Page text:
In the United States we think of the French as wine drinkers, but they also drink beer -- lots of it. I first observed it at the end of Saturday's ride. We, the cyclists, arrived at the hotel before the non-cyclists, who had the key to the building. Since we couldn't get in to take showers, we went to a café-bar and sat outside in the warm sun that had finally appeared. Everyone except me ordered beer. In fact, Jean-Pierre said I could join them only on the condition that I order beer, but I don't like beer. Years ago I reasoned that drinking beer might improve my social life, so I sampled many beers over a period of time, but never found any that tasted good. I still don't like beer and my social life still suffers. I ordered hot chocolate.

I next observed the French beer-drinking phenomenon later that evening. After dinner, everyone went to another café-bar, but I wanted to walk first, to stretch my legs. Dominique and I went to the church, which is on a little hill. The church was lit from the exterior and the door was unlocked, so we went in. Dominique said the organ in this church was built by someone named Carpentier and it is the only organ of its type existing in France. He also pointed out the sculpted arches on the church ceiling. To an American, this is interesting. Old architecture is interesting. There is a lot of old architecture in France, especially where there are buildings.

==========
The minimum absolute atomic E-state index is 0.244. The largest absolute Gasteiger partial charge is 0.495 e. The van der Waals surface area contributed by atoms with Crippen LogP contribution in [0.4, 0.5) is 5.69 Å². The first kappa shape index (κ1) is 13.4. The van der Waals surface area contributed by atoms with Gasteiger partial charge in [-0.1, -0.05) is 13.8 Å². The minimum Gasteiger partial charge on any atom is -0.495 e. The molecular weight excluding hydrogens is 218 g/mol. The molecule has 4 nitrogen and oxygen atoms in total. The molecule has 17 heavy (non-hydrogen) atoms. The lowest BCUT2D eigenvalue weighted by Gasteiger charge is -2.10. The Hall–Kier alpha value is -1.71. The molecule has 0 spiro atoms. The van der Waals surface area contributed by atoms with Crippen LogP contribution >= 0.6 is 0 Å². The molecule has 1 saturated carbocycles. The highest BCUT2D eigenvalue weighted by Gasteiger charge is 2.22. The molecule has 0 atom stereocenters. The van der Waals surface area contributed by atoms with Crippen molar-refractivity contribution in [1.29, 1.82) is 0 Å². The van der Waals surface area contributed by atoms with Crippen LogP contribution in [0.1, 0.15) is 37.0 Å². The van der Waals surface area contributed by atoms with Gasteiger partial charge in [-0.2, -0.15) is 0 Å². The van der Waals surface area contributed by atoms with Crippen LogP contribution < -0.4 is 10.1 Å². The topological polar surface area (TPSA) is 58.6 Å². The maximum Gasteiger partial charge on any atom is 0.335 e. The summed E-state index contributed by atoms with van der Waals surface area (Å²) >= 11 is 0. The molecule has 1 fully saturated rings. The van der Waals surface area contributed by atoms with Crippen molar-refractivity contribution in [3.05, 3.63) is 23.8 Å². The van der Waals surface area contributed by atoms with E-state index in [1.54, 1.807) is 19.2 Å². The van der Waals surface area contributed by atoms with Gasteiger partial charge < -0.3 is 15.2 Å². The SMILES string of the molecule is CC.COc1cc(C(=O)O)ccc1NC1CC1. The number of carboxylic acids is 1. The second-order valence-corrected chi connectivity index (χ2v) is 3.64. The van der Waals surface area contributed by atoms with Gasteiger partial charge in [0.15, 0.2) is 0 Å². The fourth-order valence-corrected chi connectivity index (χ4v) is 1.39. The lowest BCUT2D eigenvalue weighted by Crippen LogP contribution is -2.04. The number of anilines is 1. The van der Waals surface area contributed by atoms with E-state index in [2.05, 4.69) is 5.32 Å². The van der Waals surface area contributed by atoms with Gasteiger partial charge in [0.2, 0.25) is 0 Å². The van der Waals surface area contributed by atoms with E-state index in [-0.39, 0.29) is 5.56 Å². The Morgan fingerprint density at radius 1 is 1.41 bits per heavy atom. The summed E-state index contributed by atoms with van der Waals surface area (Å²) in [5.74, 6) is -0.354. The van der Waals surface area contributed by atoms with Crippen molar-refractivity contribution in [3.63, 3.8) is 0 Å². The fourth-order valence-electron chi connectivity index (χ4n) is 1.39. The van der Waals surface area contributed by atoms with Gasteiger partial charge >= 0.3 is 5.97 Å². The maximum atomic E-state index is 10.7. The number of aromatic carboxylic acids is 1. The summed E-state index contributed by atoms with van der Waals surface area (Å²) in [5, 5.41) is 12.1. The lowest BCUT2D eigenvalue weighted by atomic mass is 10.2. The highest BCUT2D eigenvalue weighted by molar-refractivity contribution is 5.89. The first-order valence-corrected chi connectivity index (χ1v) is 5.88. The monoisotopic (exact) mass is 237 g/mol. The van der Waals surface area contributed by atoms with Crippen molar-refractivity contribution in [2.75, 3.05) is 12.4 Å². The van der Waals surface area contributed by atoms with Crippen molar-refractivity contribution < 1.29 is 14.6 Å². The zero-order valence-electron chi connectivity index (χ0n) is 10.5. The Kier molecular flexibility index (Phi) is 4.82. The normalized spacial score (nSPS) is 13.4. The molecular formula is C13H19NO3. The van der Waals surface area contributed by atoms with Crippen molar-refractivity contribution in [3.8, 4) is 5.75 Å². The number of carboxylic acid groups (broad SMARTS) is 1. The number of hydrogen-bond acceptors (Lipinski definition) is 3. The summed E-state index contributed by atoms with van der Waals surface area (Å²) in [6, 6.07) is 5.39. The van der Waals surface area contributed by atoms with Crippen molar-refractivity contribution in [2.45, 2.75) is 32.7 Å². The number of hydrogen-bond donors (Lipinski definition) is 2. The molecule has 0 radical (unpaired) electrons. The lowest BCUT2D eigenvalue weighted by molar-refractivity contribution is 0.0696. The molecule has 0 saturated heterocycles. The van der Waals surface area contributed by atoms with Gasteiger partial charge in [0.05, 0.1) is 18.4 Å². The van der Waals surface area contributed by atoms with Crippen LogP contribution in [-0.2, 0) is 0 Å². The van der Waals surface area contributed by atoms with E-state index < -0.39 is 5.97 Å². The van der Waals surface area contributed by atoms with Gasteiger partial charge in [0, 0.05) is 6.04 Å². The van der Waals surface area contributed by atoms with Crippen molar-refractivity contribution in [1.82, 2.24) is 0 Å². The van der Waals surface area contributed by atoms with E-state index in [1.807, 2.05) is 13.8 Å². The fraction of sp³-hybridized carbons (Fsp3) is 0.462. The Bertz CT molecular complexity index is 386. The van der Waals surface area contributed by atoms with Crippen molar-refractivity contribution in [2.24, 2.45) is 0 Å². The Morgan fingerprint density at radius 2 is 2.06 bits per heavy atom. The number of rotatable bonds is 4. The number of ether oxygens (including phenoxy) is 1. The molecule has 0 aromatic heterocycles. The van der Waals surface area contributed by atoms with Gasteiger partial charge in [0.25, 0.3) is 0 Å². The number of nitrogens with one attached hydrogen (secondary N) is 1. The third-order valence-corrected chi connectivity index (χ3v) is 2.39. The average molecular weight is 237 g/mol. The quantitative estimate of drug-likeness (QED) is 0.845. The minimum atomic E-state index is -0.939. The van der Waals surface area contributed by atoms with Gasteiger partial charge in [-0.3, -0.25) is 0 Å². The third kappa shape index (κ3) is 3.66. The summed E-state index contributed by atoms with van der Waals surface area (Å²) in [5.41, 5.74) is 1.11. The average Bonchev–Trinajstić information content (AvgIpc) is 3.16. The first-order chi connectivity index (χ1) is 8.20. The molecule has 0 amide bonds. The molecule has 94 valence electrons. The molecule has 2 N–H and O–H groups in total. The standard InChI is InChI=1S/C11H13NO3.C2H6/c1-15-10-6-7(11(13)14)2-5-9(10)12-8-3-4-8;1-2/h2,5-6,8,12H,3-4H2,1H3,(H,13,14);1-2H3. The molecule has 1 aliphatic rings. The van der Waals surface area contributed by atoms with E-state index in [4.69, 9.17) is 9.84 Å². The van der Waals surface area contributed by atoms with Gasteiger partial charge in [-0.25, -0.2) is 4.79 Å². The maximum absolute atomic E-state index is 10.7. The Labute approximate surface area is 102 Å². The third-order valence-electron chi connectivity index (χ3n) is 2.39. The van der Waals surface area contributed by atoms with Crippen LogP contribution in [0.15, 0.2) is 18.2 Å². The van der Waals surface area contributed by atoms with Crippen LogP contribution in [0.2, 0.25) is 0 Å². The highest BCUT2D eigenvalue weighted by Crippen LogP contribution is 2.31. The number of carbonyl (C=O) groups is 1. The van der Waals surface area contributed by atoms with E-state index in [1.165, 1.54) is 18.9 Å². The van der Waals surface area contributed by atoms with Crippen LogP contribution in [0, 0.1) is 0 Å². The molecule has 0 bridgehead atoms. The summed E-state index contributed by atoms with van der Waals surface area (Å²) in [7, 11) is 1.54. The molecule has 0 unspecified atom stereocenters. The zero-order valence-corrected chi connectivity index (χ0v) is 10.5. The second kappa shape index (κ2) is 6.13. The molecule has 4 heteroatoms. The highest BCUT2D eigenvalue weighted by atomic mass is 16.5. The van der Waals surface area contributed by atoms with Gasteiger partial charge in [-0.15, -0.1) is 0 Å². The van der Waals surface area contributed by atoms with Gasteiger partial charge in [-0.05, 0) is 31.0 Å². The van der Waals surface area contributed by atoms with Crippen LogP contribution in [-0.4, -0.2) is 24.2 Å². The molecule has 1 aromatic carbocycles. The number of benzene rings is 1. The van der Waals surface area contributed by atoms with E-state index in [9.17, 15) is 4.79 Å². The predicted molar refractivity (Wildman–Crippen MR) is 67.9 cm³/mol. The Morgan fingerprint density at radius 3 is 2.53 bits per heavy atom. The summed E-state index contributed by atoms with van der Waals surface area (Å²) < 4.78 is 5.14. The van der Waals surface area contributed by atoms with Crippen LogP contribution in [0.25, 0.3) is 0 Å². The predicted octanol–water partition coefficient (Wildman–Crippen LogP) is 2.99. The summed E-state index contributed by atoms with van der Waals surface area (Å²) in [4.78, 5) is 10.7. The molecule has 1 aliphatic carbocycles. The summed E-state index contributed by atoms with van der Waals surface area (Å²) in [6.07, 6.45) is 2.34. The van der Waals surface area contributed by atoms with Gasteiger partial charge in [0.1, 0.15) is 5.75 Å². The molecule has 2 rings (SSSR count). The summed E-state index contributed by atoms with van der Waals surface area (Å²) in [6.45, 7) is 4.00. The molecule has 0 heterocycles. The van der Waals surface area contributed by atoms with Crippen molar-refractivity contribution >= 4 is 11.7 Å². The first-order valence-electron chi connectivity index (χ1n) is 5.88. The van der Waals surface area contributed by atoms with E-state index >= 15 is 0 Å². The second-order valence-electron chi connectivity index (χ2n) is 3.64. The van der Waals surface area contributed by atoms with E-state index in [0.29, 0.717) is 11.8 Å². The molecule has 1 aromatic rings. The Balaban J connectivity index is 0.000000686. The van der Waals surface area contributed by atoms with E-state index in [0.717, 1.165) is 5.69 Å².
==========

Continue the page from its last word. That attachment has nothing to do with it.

When we returned to the café-bar, the beer party was in full swing. Gérard was lining up the empty bottles, and they already covered two tables. It seemed as though everyone had drunk at least one beer. I got a hot chocolate. Then the people at the farthest table, who were already acting as though they were three sheets to the wind, ordered a strange drink. The bartender brought out a humongous stemmed glass that contained flaming liquid -- cognac, as it turned out -- into which he poured lots of beer. Each person at this table drank from the glass and passed it to the next person while the others sang and made droll noises. Then the people at my table decided to order the same thing. I figured the sociable thing would be to taste it, so when it came my turn, I took a swig. Everyone at all the tables applauded and cheered. Dominique wanted a photo, so I obligingly drank some more while she took photos. This stuff was good! It must have been the cognac -- it certainly wasn't the beer. I could have continued drinking, but now the sociable thing was to pass it to my neighbor. Too bad! I left early, around midnight. By that time, the empties reached nearly the length of all the tables.

Sunday's ride took place under a clouded sky, so it was no wonder the first stop was at a café for coffee and hot chocolate. A few hundred meters later we were at the grottos of Naours. The scenic tour of the underground city was very interesting, historically. It had its exciting moments, too, which you will understand if you've ever walked on slippery, sloping stone surfaces while wearing cleat shoes. It's amazing what previous civilizations did for survival.

After a wonderful last few kilometers into Auxi-le-Château at a reasonable speed, the ride was finished. Showers, lunch, then back to the real world. Thank you Richard and LSC for a wonderful weekend.

Return to Bicycling à la Française

Barbara Leonard